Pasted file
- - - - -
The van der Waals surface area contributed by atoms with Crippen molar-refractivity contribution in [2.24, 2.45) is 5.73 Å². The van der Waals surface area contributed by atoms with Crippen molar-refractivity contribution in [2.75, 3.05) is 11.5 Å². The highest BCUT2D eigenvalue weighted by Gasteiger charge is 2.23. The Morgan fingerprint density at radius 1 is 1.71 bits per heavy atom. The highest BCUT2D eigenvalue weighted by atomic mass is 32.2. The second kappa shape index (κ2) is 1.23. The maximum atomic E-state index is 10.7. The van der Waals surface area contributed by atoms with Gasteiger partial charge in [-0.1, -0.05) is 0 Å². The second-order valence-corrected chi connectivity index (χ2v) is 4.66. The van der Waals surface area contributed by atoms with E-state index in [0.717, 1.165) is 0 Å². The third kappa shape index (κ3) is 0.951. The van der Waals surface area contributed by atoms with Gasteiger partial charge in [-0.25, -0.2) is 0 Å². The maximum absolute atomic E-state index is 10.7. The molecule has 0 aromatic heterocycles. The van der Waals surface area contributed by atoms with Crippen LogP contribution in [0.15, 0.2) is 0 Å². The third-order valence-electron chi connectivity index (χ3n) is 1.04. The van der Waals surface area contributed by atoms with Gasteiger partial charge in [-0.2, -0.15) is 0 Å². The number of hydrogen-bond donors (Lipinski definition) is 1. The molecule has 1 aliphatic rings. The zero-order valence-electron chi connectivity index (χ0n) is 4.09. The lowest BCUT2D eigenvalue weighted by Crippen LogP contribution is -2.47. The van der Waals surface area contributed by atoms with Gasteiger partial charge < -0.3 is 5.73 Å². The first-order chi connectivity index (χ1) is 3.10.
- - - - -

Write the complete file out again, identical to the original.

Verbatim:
The van der Waals surface area contributed by atoms with Crippen molar-refractivity contribution in [2.24, 2.45) is 5.73 Å². The van der Waals surface area contributed by atoms with Crippen molar-refractivity contribution in [2.75, 3.05) is 11.5 Å². The highest BCUT2D eigenvalue weighted by Gasteiger charge is 2.23. The Morgan fingerprint density at radius 1 is 1.71 bits per heavy atom. The highest BCUT2D eigenvalue weighted by atomic mass is 32.2. The second kappa shape index (κ2) is 1.23. The maximum atomic E-state index is 10.7. The van der Waals surface area contributed by atoms with Gasteiger partial charge in [-0.1, -0.05) is 0 Å². The second-order valence-corrected chi connectivity index (χ2v) is 4.66. The van der Waals surface area contributed by atoms with E-state index in [0.717, 1.165) is 0 Å². The third kappa shape index (κ3) is 0.951. The van der Waals surface area contributed by atoms with Gasteiger partial charge in [-0.25, -0.2) is 0 Å². The maximum absolute atomic E-state index is 10.7. The molecule has 0 aromatic heterocycles. The van der Waals surface area contributed by atoms with Crippen LogP contribution in [0.15, 0.2) is 0 Å². The third-order valence-electron chi connectivity index (χ3n) is 1.04. The van der Waals surface area contributed by atoms with Gasteiger partial charge in [-0.2, -0.15) is 0 Å². The number of hydrogen-bond donors (Lipinski definition) is 1. The molecule has 1 aliphatic rings. The zero-order valence-electron chi connectivity index (χ0n) is 4.09. The lowest BCUT2D eigenvalue weighted by Crippen LogP contribution is -2.47. The van der Waals surface area contributed by atoms with Gasteiger partial charge < -0.3 is 5.73 Å². The first-order chi connectivity index (χ1) is 3.10.